In Indore, a farmer took 50 sacks of potatoes to the market where the bid price was Rs 1175 but Rs 1174 was the cost charged for expenses in the market. The farmer got only Rs 1 after deducting different services and transportation charges.
Ishwar Khedi village resident Rajkumar Chaudhary has had 10 bighas (unit of land) of potatoes. On February 23, where he took 50 sacks of potatoes to the market, transportation fare was Rs 1,000 and Rs 174 went into other expenses. In the end, he got just Rs 1 in return on 50 sacks of potatoes.
Rajkumar’s story reached Farmers’ Union member Kedar Sirohi who tweeted copies of the bill to Prime Minister Narendra Modi and different departments of the government.
Rajkumar, like many farmers across India, is suffering due to the effects of demonetisation. Demonetisation led to a steep decrease in the prices of many crops and vegetables due to the cash crunch. Farmers bore the hardest brunt of this crunch. In Rajkumar’s case, he got back Rs 1 on a transaction involving 50 sacks of potatoes. Not only does this not cover the efforts and investment made by him in the first place, it also provides us a perfect picture pf the current state of the rural economy.
In another instance, Rajkumar got a net balance of -773 when he sold 108 sacks of potatoes in Indore. The bills for both these instances have been attached to this article.
The Farmers’ Union said that government apathy is directly responsible for this situation of farmers. “According to Farmers Union, in the past three months, more than three hundred farmers committed suicide in Madhya Pradesh due to crop failure or other reasons have had. Government said they are trying to make agriculture a profitable occupation and doing so many things for this, but the farmers get Rs 1 for two thousand kilograms of potatoes, therefore the government’s policies are questionable,” Bhopal Samachar reported.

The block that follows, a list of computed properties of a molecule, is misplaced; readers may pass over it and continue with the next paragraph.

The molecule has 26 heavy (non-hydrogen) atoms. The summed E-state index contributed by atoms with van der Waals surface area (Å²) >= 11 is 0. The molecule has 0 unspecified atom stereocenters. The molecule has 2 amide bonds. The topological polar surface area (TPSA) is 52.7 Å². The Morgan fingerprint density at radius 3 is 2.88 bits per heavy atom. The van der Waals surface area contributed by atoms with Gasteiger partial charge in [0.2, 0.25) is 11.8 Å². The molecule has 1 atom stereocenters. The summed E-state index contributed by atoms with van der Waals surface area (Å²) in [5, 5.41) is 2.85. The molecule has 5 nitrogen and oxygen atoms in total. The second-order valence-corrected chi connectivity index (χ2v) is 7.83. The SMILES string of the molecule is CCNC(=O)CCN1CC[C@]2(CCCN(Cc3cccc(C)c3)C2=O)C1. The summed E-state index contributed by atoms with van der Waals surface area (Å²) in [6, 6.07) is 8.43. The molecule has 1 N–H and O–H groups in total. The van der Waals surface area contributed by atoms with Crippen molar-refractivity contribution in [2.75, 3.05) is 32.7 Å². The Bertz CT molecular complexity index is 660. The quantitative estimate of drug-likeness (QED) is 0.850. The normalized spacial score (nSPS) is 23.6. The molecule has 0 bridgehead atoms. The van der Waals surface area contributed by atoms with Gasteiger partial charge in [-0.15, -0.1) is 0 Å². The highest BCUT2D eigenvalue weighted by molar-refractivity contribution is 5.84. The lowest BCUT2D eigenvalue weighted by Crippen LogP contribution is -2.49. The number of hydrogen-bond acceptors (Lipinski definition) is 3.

Farmers are paying the prices of the wrong policies of the government. Some farmers are throwing potatoes on the streets and others are serving them to cattle. Things are worse in Punjab: the farmers started throwing potatoes on streets. In several places, farmers have expressed their opposition by throwing potatoes on the streets.
Farmers dump potatoes on a road due to falling prices at Kartarpur in Jalandhar – Punjab from Pratik Sinha on Vimeo.
Why has the rural agricultural crisis intensified in recent months?
Demonetisation has affected every Indian, but it has hit the agricultural sector the hardest. Farmers, who are the backbone of our national economy, were severely affected by the note demonetization of 8 November 2016 which invalidated 86% of India’s currency. Invariably, the majority of these effects were – and continue to be – negative in nature.
Agriculture in India accounts for 50% of the workforce. The agrarian economy of India is primarily cash-based and village-based. Farmers tend to be unable to avail digital services as such they tend to be digitally illiterate; in many parts of India, farmers don’t even have bank accounts. Their main and in many cases only source of income is from the crop produce of their land.
It must be noted that the timing of demonetization was highly damaging to farmers. It came following an above-average monsoon season, but farmers were unable to cash in on the benefits of abundant rainfall due to the overnight implementation. The situation was made more dire and desperate as most farmers have their savings only in cash and the winter sowing period was severely hit, and farmers were forced to sell their produce at abysmally low rates. Furthermore, when banks failed to exchange the farmers’ old notes or give them loans, local moneylenders exploited the situation by charging inhumanly high-interest rates.
A conversation between two farmers
For more information on how demonetisation affected farmers, please go to this link.